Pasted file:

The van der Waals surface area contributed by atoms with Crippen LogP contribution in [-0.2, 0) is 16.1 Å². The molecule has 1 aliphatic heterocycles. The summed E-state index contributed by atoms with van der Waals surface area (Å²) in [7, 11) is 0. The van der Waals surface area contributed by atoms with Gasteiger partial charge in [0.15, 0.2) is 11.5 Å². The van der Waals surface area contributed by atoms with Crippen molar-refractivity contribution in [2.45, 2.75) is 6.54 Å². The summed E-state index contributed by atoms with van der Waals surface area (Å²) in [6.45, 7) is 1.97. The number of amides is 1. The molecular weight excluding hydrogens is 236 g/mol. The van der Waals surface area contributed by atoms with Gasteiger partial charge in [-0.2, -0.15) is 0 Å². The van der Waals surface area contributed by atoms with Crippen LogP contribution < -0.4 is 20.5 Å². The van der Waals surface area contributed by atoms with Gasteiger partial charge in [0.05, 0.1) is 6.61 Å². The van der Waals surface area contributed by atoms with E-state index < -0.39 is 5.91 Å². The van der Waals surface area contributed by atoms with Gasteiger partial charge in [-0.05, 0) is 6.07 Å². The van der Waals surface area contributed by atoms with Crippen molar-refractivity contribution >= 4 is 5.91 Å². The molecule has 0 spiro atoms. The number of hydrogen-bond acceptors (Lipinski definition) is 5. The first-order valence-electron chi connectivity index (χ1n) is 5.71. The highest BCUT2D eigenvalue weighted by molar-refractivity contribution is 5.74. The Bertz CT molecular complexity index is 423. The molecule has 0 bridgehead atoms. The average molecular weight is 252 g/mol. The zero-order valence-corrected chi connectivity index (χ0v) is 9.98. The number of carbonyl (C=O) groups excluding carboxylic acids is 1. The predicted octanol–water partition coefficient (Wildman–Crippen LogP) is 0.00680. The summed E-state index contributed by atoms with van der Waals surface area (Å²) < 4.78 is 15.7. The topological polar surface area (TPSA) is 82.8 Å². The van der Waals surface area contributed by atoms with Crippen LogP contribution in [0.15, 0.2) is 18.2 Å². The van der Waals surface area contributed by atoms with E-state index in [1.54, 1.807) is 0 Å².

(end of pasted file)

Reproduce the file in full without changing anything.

The van der Waals surface area contributed by atoms with Crippen LogP contribution in [-0.2, 0) is 16.1 Å². The molecule has 1 aliphatic heterocycles. The summed E-state index contributed by atoms with van der Waals surface area (Å²) in [7, 11) is 0. The van der Waals surface area contributed by atoms with Gasteiger partial charge in [0.15, 0.2) is 11.5 Å². The van der Waals surface area contributed by atoms with Crippen molar-refractivity contribution in [2.45, 2.75) is 6.54 Å². The summed E-state index contributed by atoms with van der Waals surface area (Å²) in [6.45, 7) is 1.97. The number of amides is 1. The molecular weight excluding hydrogens is 236 g/mol. The van der Waals surface area contributed by atoms with Gasteiger partial charge in [-0.2, -0.15) is 0 Å². The van der Waals surface area contributed by atoms with Crippen LogP contribution < -0.4 is 20.5 Å². The van der Waals surface area contributed by atoms with Gasteiger partial charge in [0.05, 0.1) is 6.61 Å². The van der Waals surface area contributed by atoms with E-state index < -0.39 is 5.91 Å². The van der Waals surface area contributed by atoms with Gasteiger partial charge in [-0.05, 0) is 6.07 Å². The van der Waals surface area contributed by atoms with Crippen molar-refractivity contribution >= 4 is 5.91 Å². The molecule has 0 spiro atoms. The number of hydrogen-bond acceptors (Lipinski definition) is 5. The first-order valence-electron chi connectivity index (χ1n) is 5.71. The highest BCUT2D eigenvalue weighted by molar-refractivity contribution is 5.74. The Bertz CT molecular complexity index is 423. The molecule has 0 bridgehead atoms. The average molecular weight is 252 g/mol. The zero-order valence-corrected chi connectivity index (χ0v) is 9.98. The number of carbonyl (C=O) groups excluding carboxylic acids is 1. The predicted octanol–water partition coefficient (Wildman–Crippen LogP) is 0.00680. The summed E-state index contributed by atoms with van der Waals surface area (Å²) < 4.78 is 15.7. The topological polar surface area (TPSA) is 82.8 Å². The van der Waals surface area contributed by atoms with Crippen LogP contribution in [0.15, 0.2) is 18.2 Å². The van der Waals surface area contributed by atoms with E-state index in [1.54, 1.807) is 0 Å².